On the morning of Hacham Ovadia’s yahrtzeit, the women attended “The Gratitude Workshop” led by Sara Yoheved Rigler, while the men visited other great rabbis. Their trip began with a visit to the legendary Mir Yeshiva – which is home to over 7000 (!!) students – and a meeting with Rosh Yeshiva, Rav Eliezer Yehuda Finkel. We then proceeded to the home of Rav Gamliel Rabinowitz, and afterward to the yeshiva of the renowned Kabbalist Rabbi Mordechai Attieh.

Our group was then treated to a shiur by Hacham Ovadia’s son, Hacham David Yosef, in his yeshiva, Yeshivat Yehave Da’at, which held a special day of learning in honor of the hacham’s first yahrtzeit. The shiur was followed by special addresses by Rabbi Mansour and Rabbi Ben Haim.

We were then given a tour of Hacham Ovadia’s famous library in his home in Har Nof. We were shown that although the great sage is no longer with us, his sacred work continues to be disseminated throughout the Jewish Nation. We saw over 80 notebooks filled with Hacham Ovadia’s handwritten essays which have yet to be published. This material, as well as other writings, are currently being organized and cataloged by a team of rabbis in preparation for their eventual publication and dissemination throughout the Torah world. Rabbi Mansour remarked that the day Hacham Ovadia passed away was “a day that the world changed forever,” and that “there is the world with Hacham Ovadia and the world without Hacham Ovadia.”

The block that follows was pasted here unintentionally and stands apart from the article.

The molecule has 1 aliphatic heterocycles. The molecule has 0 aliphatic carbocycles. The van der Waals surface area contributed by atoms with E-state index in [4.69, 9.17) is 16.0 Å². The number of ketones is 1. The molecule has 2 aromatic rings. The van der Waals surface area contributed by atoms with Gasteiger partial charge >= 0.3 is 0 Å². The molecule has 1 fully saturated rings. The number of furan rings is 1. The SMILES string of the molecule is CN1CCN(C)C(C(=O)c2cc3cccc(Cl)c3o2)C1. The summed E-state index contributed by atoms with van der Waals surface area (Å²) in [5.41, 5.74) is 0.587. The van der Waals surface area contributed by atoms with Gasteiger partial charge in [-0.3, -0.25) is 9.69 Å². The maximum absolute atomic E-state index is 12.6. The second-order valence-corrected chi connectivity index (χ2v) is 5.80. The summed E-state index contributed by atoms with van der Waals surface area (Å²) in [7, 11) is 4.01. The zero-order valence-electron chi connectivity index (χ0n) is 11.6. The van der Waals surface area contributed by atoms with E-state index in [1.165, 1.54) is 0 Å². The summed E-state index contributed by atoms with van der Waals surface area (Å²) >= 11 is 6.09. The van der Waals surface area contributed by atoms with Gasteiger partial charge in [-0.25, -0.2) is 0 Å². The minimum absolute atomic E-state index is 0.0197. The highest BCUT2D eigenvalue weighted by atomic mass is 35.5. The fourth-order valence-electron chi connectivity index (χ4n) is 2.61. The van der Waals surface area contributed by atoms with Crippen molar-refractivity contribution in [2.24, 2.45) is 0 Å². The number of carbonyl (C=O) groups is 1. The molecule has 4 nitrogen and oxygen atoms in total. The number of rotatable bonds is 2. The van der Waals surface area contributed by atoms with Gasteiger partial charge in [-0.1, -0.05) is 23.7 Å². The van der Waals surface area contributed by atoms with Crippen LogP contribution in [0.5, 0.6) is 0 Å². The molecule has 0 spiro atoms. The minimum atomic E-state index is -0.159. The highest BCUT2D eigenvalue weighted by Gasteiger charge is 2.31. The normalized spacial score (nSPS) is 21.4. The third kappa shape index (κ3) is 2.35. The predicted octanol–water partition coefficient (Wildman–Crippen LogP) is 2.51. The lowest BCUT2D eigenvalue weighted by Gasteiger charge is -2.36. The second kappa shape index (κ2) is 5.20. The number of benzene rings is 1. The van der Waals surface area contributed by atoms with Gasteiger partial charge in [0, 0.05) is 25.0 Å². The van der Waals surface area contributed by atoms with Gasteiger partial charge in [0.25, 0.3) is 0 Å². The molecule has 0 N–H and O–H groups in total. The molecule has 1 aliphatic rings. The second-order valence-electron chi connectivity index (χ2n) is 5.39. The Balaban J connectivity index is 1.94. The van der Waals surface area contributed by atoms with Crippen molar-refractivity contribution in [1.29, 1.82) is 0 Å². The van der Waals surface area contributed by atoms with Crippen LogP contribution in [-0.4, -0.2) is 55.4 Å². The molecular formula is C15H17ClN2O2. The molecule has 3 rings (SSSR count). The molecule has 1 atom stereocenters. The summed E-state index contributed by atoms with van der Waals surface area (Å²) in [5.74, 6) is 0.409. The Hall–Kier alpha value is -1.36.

The day of the yahrtzeit concluded with a beautiful event on the roof of Yeshivat Aish HaTorah in the Old City of Jerusalem overlooking the Kotel. The final letters of our Sefer Torah were written, several of which were written by leading sages of Israel who had come to grant their blessings. Among the prominent rabbis in attendance were Rishon Letzion Hacham Yitzhak Yosef, Sephardic Chief Rabbi of Israel; Rav David Lau, Ashkenazic Chief Rabbi of Israel; Rav Yaakov Hillel; Rav Azriel Mantsour; renowned Kabbalist Rabbi Yaakov Ades; Rav Shalom Cohen, Rosh Yeshivat Porat Yosef; and Rav Benayahu Shemueli. The group was also graced by the presence of Ofir and Bat-Galim Sha’ar, parents of kidnapped and murdered teenager Gilad Shaar.